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Justin Hancock Mar 19, 2006 2:03 PM

I'm going to a concert tonight (Trace Adkins) and I'll be taking my point-and-shoot Canon Powershot A520 with me. Any tips for obtaining a couple decent shots? I'll probably be about 30 feet from the stage, either on the floor or on a second floor railing. For pictures, the second floor railing would be better but placement depends on how early we get there.

As far as shooting modes, probably use the Scene mode and Indoors or Night scene?

scoundrel1728 Mar 23, 2006 12:38 AM

Probably too late to help with this concert, but perhaps this may help someone else.

[Added] The project you have set for yourself of shooting a concert with your camera would challenge even an experience photographer. Scene modes are generally for typical subjects under some kind of typical conditions. The conditions you will be shooting under are far from typical. If you must use a scene mode, sports mode is probably closest to the kind of shooting you will be doing. [End addition]

People often underestimate distances in large rooms like theaters and sports stadiums. Thirty feet back from the front of the stage would be something like 7-9 rows, assuming that something like an orchestra pit isn't between the first row and the stage.

Don't even think about using the on-board flash. The performers onstage will be well out of effective range; you will only succeed in annoying the surrounding audience. An external flash might be strong enough to light up the stage but the more powerful flash will also annoy correspondingly more people.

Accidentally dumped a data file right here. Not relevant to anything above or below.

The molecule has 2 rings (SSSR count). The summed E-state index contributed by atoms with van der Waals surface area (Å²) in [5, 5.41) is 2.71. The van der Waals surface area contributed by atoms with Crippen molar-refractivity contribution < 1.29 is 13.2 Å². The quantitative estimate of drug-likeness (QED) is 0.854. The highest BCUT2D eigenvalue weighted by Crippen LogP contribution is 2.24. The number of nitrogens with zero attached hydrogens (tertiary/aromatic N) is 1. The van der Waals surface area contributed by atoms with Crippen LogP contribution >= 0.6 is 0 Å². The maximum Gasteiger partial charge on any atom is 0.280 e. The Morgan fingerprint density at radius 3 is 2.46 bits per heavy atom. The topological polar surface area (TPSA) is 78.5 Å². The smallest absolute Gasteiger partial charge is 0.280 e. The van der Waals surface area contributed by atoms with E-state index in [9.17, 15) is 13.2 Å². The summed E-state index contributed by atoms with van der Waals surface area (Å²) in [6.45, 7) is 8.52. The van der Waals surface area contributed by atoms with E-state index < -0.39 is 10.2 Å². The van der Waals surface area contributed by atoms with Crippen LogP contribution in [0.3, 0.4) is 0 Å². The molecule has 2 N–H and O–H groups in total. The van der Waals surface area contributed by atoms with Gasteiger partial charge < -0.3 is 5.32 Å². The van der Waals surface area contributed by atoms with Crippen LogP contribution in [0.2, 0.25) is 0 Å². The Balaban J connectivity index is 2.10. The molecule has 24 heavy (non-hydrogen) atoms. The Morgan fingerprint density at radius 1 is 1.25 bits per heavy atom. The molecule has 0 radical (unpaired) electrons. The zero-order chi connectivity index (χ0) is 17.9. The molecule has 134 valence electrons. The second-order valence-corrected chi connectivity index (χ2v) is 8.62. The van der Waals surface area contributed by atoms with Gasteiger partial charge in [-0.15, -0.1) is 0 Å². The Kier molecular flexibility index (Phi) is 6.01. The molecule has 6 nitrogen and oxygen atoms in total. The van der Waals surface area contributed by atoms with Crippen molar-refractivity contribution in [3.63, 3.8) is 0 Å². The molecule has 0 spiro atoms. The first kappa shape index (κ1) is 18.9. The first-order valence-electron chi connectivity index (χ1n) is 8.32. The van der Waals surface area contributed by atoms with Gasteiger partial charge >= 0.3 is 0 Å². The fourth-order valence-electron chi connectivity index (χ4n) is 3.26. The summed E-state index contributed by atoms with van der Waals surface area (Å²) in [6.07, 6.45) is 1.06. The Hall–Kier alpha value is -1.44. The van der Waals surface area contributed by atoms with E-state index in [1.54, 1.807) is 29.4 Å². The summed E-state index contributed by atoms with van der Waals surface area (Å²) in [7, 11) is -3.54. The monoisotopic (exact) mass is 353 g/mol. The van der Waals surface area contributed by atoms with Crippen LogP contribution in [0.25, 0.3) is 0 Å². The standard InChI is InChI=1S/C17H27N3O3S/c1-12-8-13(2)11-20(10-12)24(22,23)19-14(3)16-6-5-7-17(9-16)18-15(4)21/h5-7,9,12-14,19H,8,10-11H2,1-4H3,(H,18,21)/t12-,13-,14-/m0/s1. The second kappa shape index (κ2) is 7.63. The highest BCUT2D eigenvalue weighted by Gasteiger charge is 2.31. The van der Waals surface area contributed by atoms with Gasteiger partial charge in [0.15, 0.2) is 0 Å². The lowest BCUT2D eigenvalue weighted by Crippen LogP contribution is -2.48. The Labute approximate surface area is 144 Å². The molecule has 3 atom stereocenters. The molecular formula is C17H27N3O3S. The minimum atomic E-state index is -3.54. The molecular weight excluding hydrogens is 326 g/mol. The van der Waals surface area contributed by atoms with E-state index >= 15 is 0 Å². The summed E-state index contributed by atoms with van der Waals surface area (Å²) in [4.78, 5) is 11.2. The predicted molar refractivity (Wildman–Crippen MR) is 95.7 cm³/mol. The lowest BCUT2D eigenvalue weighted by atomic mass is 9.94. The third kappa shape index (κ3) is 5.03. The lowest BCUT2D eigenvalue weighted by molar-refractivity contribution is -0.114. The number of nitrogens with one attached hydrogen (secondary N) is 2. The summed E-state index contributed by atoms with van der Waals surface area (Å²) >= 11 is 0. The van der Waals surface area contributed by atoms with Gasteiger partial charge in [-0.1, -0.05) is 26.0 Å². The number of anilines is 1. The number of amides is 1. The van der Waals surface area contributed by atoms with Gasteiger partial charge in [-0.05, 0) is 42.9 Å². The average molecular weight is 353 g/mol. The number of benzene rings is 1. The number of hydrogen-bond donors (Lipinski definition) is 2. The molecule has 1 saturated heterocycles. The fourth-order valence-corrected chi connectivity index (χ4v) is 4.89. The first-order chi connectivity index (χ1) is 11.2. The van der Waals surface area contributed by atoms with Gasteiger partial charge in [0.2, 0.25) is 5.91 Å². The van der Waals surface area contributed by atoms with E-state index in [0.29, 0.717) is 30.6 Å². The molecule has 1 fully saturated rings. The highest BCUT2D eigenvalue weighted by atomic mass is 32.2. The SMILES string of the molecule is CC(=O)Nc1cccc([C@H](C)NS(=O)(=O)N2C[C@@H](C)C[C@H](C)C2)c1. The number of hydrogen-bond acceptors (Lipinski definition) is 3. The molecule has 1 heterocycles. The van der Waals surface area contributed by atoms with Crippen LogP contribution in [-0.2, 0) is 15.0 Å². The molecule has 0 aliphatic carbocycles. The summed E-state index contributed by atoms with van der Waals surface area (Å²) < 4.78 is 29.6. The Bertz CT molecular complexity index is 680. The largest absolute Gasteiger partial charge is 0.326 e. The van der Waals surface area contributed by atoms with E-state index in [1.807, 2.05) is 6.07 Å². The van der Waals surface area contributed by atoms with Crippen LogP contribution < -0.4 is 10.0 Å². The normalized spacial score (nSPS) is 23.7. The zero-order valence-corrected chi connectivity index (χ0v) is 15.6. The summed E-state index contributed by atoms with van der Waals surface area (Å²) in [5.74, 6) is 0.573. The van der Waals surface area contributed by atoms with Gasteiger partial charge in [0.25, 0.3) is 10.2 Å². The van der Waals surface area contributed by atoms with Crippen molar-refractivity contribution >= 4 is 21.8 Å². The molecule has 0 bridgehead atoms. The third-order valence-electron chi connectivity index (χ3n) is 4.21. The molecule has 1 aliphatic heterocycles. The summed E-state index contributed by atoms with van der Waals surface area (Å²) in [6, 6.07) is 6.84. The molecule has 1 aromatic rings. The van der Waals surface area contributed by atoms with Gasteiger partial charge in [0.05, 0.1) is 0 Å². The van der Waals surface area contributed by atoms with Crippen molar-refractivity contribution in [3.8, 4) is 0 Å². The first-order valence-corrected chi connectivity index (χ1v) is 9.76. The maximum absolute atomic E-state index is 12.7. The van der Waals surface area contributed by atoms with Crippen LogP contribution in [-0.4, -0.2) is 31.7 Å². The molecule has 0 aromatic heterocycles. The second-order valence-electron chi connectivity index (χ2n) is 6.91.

A better approach would be to bring along a monopod and shoot with available light. You won't be able to get decent handheld shots at the shutter speeds and zoom settings you will be using. Unfortunately, the A520 loses a lot of light gathering ability when zoomed in to nearly full telephoto, so you will be living with exposures on the order of 1/15 second even with a reasonably brightly lit stage and the ISO set to 200. This won't be very good at stopping action on the stage, but that may be a blessing in disguise. As long as the faces are reasonably sharp, the viewers will tolerate blurred hands, bodies, and instruments. The blur may actually add to the feeling of motion and excitement if you are lucky.

Also, take lots of pictures and expect a lot to be spoiled by motion blur. It can help greatly if you have mastered the half-press and can shoot during natural pauses in the action, e.g., when the body has momentarily stopped and is starting to move in the opposite direction or when the hand is poised and just beginning its strum across the guitar.

bernabeu Mar 23, 2006 1:27 PM

iso 200

1/125 sec at f2.8

adjust as needed

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